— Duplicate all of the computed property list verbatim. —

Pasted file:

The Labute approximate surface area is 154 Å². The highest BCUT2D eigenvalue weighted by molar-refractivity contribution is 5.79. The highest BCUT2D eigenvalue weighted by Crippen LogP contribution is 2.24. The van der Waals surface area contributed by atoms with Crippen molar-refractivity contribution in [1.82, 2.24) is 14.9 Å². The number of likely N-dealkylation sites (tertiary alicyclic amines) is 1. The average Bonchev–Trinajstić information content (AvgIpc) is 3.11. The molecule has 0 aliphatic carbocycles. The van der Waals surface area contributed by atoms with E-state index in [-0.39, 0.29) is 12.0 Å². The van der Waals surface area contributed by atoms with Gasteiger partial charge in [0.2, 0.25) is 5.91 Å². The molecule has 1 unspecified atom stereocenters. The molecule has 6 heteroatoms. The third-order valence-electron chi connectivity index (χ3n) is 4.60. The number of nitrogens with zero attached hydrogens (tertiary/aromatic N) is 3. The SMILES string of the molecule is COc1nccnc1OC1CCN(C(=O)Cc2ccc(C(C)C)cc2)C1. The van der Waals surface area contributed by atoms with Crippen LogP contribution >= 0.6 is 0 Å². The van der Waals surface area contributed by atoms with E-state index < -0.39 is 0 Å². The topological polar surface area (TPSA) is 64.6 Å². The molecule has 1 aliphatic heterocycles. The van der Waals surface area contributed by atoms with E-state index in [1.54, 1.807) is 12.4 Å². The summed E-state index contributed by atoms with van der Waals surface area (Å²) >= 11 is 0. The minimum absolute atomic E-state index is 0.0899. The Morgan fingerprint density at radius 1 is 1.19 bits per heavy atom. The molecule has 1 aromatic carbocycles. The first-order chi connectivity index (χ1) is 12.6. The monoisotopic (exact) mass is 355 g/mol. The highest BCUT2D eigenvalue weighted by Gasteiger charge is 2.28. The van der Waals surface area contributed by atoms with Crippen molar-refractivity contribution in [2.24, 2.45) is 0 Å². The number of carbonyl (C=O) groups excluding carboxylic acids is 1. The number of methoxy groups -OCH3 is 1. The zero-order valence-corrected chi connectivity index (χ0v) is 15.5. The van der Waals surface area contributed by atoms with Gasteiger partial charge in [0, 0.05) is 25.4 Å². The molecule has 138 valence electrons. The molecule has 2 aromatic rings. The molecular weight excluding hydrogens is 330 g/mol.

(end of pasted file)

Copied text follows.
The Labute approximate surface area is 154 Å². The highest BCUT2D eigenvalue weighted by molar-refractivity contribution is 5.79. The highest BCUT2D eigenvalue weighted by Crippen LogP contribution is 2.24. The van der Waals surface area contributed by atoms with Crippen molar-refractivity contribution in [1.82, 2.24) is 14.9 Å². The number of likely N-dealkylation sites (tertiary alicyclic amines) is 1. The average Bonchev–Trinajstić information content (AvgIpc) is 3.11. The molecule has 0 aliphatic carbocycles. The van der Waals surface area contributed by atoms with E-state index in [-0.39, 0.29) is 12.0 Å². The van der Waals surface area contributed by atoms with Gasteiger partial charge in [0.2, 0.25) is 5.91 Å². The molecule has 1 unspecified atom stereocenters. The molecule has 6 heteroatoms. The third-order valence-electron chi connectivity index (χ3n) is 4.60. The number of nitrogens with zero attached hydrogens (tertiary/aromatic N) is 3. The SMILES string of the molecule is COc1nccnc1OC1CCN(C(=O)Cc2ccc(C(C)C)cc2)C1. The van der Waals surface area contributed by atoms with Crippen LogP contribution >= 0.6 is 0 Å². The van der Waals surface area contributed by atoms with E-state index < -0.39 is 0 Å². The topological polar surface area (TPSA) is 64.6 Å². The molecule has 1 aliphatic heterocycles. The van der Waals surface area contributed by atoms with E-state index in [1.54, 1.807) is 12.4 Å². The summed E-state index contributed by atoms with van der Waals surface area (Å²) >= 11 is 0. The minimum absolute atomic E-state index is 0.0899. The Morgan fingerprint density at radius 1 is 1.19 bits per heavy atom. The molecule has 1 aromatic carbocycles. The first-order chi connectivity index (χ1) is 12.6. The monoisotopic (exact) mass is 355 g/mol. The highest BCUT2D eigenvalue weighted by Gasteiger charge is 2.28. The van der Waals surface area contributed by atoms with Crippen molar-refractivity contribution in [2.24, 2.45) is 0 Å². The number of carbonyl (C=O) groups excluding carboxylic acids is 1. The number of methoxy groups -OCH3 is 1. The zero-order valence-corrected chi connectivity index (χ0v) is 15.5. The van der Waals surface area contributed by atoms with Gasteiger partial charge in [0, 0.05) is 25.4 Å². The molecule has 138 valence electrons. The molecule has 2 aromatic rings. The molecular weight excluding hydrogens is 330 g/mol.